If this is an input pin, or an output pin configured in open-drain mode (whether controlled by GPIO or a peripheral), this setting can be used to indicate whether a weak pull-up resistor (PULLUP) is used, or a weak pull-down resistor (PULLDOWN) is used. If neither are to be used, then a value of
NONEcan be given. For F1 family devices the value FLOATING can be used to identify a floating input, which is synonomous with NONE for F2/F4 family devices.
This setting indicates the output speed for GPIO outputs. At time of writing, the speeds for F1 parts can be 2MHz, 10MHz or 50MHz and for F2/F4 parts can be 2MHz, 25MHz, 50Mhz, 100MHz with 30pF capacitance or 80MHz with 15pF capacitance. It is possible to indicate the desired speed by passing in the generic values LOW, MED, FAST, or HIGH.
For F1 family devices these are synonymous with using values of 2MHZ, 25MHZ, 50MHz or 50MHz respectively (FAST and HIGH being synonyms due to the 50MHz limit on F1 family devices).
For F2/F4 family devices these are synonymous with using values of 2MHZ, 25MHZ, or 50MHz respectively, with no corresponding value for HIGH due to its variable nature.
In order to make these definitions more future-proof and abstract, it is therefore strongly recommended to use this form of setting instead: AT_LEAST(mhz) to indicate the next speed rating above the supplied speed (in MHz); and analogously, AT_MOST(mhz) to indicate that the supplied speed in MHz must not be exceeded.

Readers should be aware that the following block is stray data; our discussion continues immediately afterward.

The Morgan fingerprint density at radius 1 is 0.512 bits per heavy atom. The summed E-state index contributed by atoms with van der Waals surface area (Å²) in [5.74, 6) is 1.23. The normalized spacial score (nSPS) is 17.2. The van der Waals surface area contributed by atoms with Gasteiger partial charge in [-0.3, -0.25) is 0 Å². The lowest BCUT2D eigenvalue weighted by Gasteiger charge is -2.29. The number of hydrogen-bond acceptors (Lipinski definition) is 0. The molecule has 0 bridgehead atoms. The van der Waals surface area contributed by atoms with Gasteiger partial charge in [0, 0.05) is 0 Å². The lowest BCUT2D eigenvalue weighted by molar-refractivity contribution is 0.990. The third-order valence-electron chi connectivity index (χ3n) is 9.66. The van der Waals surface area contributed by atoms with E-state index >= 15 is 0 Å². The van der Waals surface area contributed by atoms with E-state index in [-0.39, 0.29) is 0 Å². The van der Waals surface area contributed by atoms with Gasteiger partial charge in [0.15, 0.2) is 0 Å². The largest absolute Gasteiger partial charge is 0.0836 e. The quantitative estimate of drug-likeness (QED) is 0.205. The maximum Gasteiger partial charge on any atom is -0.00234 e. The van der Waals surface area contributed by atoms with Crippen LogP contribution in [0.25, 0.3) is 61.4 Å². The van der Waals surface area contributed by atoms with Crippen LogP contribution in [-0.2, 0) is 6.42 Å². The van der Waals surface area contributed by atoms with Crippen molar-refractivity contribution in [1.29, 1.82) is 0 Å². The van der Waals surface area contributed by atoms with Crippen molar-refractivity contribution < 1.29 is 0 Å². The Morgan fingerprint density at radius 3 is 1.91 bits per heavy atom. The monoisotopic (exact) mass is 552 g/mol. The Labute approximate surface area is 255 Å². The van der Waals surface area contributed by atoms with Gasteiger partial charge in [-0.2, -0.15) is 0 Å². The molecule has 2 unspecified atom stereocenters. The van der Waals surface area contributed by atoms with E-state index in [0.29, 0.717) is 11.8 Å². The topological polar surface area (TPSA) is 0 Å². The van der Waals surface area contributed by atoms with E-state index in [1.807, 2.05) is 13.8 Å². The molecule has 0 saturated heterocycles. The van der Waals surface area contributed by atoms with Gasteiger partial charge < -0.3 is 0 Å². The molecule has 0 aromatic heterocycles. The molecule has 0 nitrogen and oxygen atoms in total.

For non-GPIO output pins, a value of NA can be given.
The following examples show how these macros may be used:
// Define port A pin 10 as being controlled by a peripheral which, for // this pin on F2/F4 devices, is alternate function 7 (and for this // pin that means USART1), without any pull-ups/pull-downs. #define CYGHWR_HAL_STM32_UART1_RX CYGHWR_HAL_STM32_ALTFN_IN( A, 10, 7, NA, NONE ) // Define port B pin 10 as a push-pull output under the control of the // peripheral which, for this pin on F2/F4 devices, is alternate // function 7 (and for this pin that means USART3), with an output // speed of 50MHz or greater. #define CYGHWR_HAL_STM32_UART3_TX CYGHWR_HAL_STM32_ALTFN_OUT( B, 10, 7, PUSHPULL, NONE, AT_LEAST(50) ) // Define port A pin 12 as a push-pull output under GPIO control, with no // pull-ups/pull-downs, with an output speed of 50MHz or greater. #define CYGHWR_HAL_STM32_UART1_RTS CYGHWR_HAL_STM32_OUT( A, 12, PUSHPULL, NONE, AT_LEAST(50) )